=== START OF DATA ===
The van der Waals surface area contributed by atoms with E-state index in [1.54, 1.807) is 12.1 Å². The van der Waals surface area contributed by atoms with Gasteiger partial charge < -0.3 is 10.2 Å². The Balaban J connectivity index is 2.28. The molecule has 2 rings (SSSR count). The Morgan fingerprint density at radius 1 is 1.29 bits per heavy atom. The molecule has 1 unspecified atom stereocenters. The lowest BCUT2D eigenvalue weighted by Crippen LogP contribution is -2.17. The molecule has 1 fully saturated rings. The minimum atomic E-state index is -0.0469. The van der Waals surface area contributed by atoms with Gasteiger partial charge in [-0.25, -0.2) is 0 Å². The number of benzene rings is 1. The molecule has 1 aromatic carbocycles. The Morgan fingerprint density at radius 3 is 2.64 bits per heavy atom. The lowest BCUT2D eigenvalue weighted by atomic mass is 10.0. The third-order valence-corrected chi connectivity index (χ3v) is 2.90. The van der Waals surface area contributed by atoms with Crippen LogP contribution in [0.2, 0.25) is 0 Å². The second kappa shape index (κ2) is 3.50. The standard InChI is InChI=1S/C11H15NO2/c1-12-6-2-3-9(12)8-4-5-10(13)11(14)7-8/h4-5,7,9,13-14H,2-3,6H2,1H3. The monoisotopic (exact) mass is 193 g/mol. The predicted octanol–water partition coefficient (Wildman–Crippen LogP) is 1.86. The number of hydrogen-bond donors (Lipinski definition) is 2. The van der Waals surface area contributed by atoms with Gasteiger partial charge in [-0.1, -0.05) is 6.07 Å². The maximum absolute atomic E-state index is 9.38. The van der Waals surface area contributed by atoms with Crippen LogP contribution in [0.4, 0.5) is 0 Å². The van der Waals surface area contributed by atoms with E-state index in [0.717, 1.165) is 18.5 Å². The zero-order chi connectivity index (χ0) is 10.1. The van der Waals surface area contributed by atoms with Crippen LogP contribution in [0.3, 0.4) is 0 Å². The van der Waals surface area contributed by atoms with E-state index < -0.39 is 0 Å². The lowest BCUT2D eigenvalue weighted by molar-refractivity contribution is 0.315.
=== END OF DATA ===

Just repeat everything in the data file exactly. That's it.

The van der Waals surface area contributed by atoms with E-state index in [1.54, 1.807) is 12.1 Å². The van der Waals surface area contributed by atoms with Gasteiger partial charge < -0.3 is 10.2 Å². The Balaban J connectivity index is 2.28. The molecule has 2 rings (SSSR count). The Morgan fingerprint density at radius 1 is 1.29 bits per heavy atom. The molecule has 1 unspecified atom stereocenters. The lowest BCUT2D eigenvalue weighted by Crippen LogP contribution is -2.17. The molecule has 1 fully saturated rings. The minimum atomic E-state index is -0.0469. The van der Waals surface area contributed by atoms with Gasteiger partial charge in [-0.25, -0.2) is 0 Å². The number of benzene rings is 1. The molecule has 1 aromatic carbocycles. The Morgan fingerprint density at radius 3 is 2.64 bits per heavy atom. The lowest BCUT2D eigenvalue weighted by atomic mass is 10.0. The third-order valence-corrected chi connectivity index (χ3v) is 2.90. The van der Waals surface area contributed by atoms with Crippen LogP contribution in [0.2, 0.25) is 0 Å². The second kappa shape index (κ2) is 3.50. The standard InChI is InChI=1S/C11H15NO2/c1-12-6-2-3-9(12)8-4-5-10(13)11(14)7-8/h4-5,7,9,13-14H,2-3,6H2,1H3. The monoisotopic (exact) mass is 193 g/mol. The predicted octanol–water partition coefficient (Wildman–Crippen LogP) is 1.86. The number of hydrogen-bond donors (Lipinski definition) is 2. The van der Waals surface area contributed by atoms with Gasteiger partial charge in [-0.1, -0.05) is 6.07 Å². The maximum absolute atomic E-state index is 9.38. The van der Waals surface area contributed by atoms with Crippen LogP contribution in [0.4, 0.5) is 0 Å². The van der Waals surface area contributed by atoms with E-state index in [0.717, 1.165) is 18.5 Å². The zero-order chi connectivity index (χ0) is 10.1. The van der Waals surface area contributed by atoms with Crippen LogP contribution in [0.3, 0.4) is 0 Å². The van der Waals surface area contributed by atoms with E-state index < -0.39 is 0 Å². The lowest BCUT2D eigenvalue weighted by molar-refractivity contribution is 0.315.